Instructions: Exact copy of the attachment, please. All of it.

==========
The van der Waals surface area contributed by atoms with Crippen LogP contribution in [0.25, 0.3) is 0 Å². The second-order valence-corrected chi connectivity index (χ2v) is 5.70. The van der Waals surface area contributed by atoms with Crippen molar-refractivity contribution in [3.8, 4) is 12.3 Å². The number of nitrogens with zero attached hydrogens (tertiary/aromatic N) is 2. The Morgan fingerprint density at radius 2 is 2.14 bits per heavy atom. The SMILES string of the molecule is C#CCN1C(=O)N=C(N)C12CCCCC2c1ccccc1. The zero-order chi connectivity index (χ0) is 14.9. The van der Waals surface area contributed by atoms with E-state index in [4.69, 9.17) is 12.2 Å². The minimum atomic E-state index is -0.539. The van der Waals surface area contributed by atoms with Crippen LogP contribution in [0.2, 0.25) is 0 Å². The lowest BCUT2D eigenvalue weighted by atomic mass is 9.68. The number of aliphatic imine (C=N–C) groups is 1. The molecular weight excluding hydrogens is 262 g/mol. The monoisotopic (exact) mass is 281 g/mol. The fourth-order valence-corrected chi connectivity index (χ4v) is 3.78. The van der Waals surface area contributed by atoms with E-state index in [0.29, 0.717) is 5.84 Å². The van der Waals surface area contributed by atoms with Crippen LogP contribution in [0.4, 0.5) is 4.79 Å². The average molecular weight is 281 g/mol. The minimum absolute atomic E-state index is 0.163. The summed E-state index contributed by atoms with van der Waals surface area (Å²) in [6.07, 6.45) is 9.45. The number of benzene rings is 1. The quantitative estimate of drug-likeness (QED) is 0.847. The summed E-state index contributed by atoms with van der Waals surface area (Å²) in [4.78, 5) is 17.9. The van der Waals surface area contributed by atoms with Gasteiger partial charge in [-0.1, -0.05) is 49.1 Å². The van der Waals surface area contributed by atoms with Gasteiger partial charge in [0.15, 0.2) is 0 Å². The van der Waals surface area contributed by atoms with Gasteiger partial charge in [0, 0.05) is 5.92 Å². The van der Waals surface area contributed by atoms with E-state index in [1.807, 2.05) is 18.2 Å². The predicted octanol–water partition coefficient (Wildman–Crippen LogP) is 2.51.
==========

The van der Waals surface area contributed by atoms with Crippen LogP contribution in [0.25, 0.3) is 0 Å². The second-order valence-corrected chi connectivity index (χ2v) is 5.70. The van der Waals surface area contributed by atoms with Crippen molar-refractivity contribution in [3.8, 4) is 12.3 Å². The number of nitrogens with zero attached hydrogens (tertiary/aromatic N) is 2. The Morgan fingerprint density at radius 2 is 2.14 bits per heavy atom. The SMILES string of the molecule is C#CCN1C(=O)N=C(N)C12CCCCC2c1ccccc1. The zero-order chi connectivity index (χ0) is 14.9. The van der Waals surface area contributed by atoms with E-state index in [4.69, 9.17) is 12.2 Å². The minimum atomic E-state index is -0.539. The van der Waals surface area contributed by atoms with Crippen LogP contribution in [0.2, 0.25) is 0 Å². The lowest BCUT2D eigenvalue weighted by atomic mass is 9.68. The number of aliphatic imine (C=N–C) groups is 1. The molecular weight excluding hydrogens is 262 g/mol. The monoisotopic (exact) mass is 281 g/mol. The fourth-order valence-corrected chi connectivity index (χ4v) is 3.78. The van der Waals surface area contributed by atoms with E-state index in [0.29, 0.717) is 5.84 Å². The van der Waals surface area contributed by atoms with Crippen LogP contribution in [0.4, 0.5) is 4.79 Å². The average molecular weight is 281 g/mol. The minimum absolute atomic E-state index is 0.163. The summed E-state index contributed by atoms with van der Waals surface area (Å²) in [6.07, 6.45) is 9.45. The number of benzene rings is 1. The quantitative estimate of drug-likeness (QED) is 0.847. The summed E-state index contributed by atoms with van der Waals surface area (Å²) in [4.78, 5) is 17.9. The van der Waals surface area contributed by atoms with Gasteiger partial charge in [-0.1, -0.05) is 49.1 Å². The van der Waals surface area contributed by atoms with Gasteiger partial charge in [0.15, 0.2) is 0 Å². The van der Waals surface area contributed by atoms with Gasteiger partial charge in [0, 0.05) is 5.92 Å². The van der Waals surface area contributed by atoms with E-state index in [1.807, 2.05) is 18.2 Å². The predicted octanol–water partition coefficient (Wildman–Crippen LogP) is 2.51.